I wish I had an answer for you. It is a hard thing to deal with, especially when hiking with other families. We have had more talks that I can remember about letting others lead, reassurance that she would never be left behind, always staying with her, and also did the “Hug-A-Tree” training with the kids. I think the survival training did help a little bit with the feelings of being scare to separate. But we still deal with it on a regular basis and she is ten now.
      Please let me know if you have any other questions. All the best…

  3. Great info that will help so many parents get their kids outside! Thanks for sharing.

  4. What a great idea for a blog series!

    I have a son who has sensory issues but not severe enough to be diagnosed as SPD. Hiking or actually even going to the park terrified me when he was younger (2-3). He had no sense of boundaries and would instantly move to the farthest edge of any given space. At the park this meant the street and in Glacier National Park which we lived near at the time, it meant many places that where totally scary to his mommy who struggles with water and heights. Hiking really was impossible. We had to put some activities aside for a time while we taught him these things and helped him to respond to our voices. That is still a challenge. I have found that with special needs (I call them extra needs) that you can’t always be exactly like other families, but you still get out like you said. I could go on and on, but mostly I am thrilled that someone is writing about sensory processing issues. It is really a hidden disability and often my son just looks or feels extra “bratty” especially when tired or over stimulated.

  5. I understand completely, Angela. We have struggled with all that you have written.
    I remember when we would meet up at the park and all of the other toddler mom’s where talking together with their tots playing at their feet while I was running around making sure my daughter did not do a nose dive off of something, or run into the water at the beach, or on… and on… It was not that I was hovering or being “over protective” but that she had no fear and totally lacked the sense of safety needed to keep herself from getting hurt. And her pain tolerance is out-of-this-world, so often she would get hurt and not even cry or tell me. I would always have to check her over throughout the day for bumps and bruises. Others felt like I was being overprotective but they just did not understand her.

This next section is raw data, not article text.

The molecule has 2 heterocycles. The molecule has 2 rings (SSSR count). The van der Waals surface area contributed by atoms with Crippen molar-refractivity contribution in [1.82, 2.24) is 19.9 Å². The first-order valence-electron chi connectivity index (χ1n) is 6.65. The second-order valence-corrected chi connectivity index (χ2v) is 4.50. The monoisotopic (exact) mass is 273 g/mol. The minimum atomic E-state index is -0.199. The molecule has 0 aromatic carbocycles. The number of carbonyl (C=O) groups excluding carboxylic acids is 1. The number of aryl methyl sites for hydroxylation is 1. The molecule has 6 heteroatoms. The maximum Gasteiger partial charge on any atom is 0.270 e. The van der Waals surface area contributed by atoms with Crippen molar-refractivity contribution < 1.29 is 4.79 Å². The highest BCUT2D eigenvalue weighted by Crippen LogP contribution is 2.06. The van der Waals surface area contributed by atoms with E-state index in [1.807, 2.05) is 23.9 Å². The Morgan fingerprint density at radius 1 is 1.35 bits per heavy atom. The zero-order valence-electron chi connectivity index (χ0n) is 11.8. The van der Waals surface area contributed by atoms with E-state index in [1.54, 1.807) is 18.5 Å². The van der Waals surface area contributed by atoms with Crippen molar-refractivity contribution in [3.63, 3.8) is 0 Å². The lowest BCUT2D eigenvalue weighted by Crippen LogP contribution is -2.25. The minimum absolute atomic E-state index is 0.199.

The fact that she “looks perfectly normal” and on top of that is very big for her age, makes it hard for others to understand the way we behave with her and her, as you say, “bratty” behavior when over stimulated. It is a hidden disability and difficult for those who don’t live with it daily to understand.
    Yes, you can’t always be like other families. This was, and sometimes still is, a hard thing to accept, but we are working on doing the best with all we have.
    I wish you all the best!

  6. Thanks for sharing Dawn.

  7. I am so glad you decided to go ahead and do this series! I work with deaf and hard of hearing kids (who sometimes have varying disabilities as well) and am very excited to read about getting outside and overcoming some of the various challenges as well as ideas from different families. Thank you!!

  8. Wonderful post Dawn! Thank you for sharing that side of your family. I think from seeing you in action that you handle it all with grace!

  9. Great post. I think this series will help us understand and have more patience out on the trails and at the parks with families that have special and or extra needs family members. Thank you for sharing.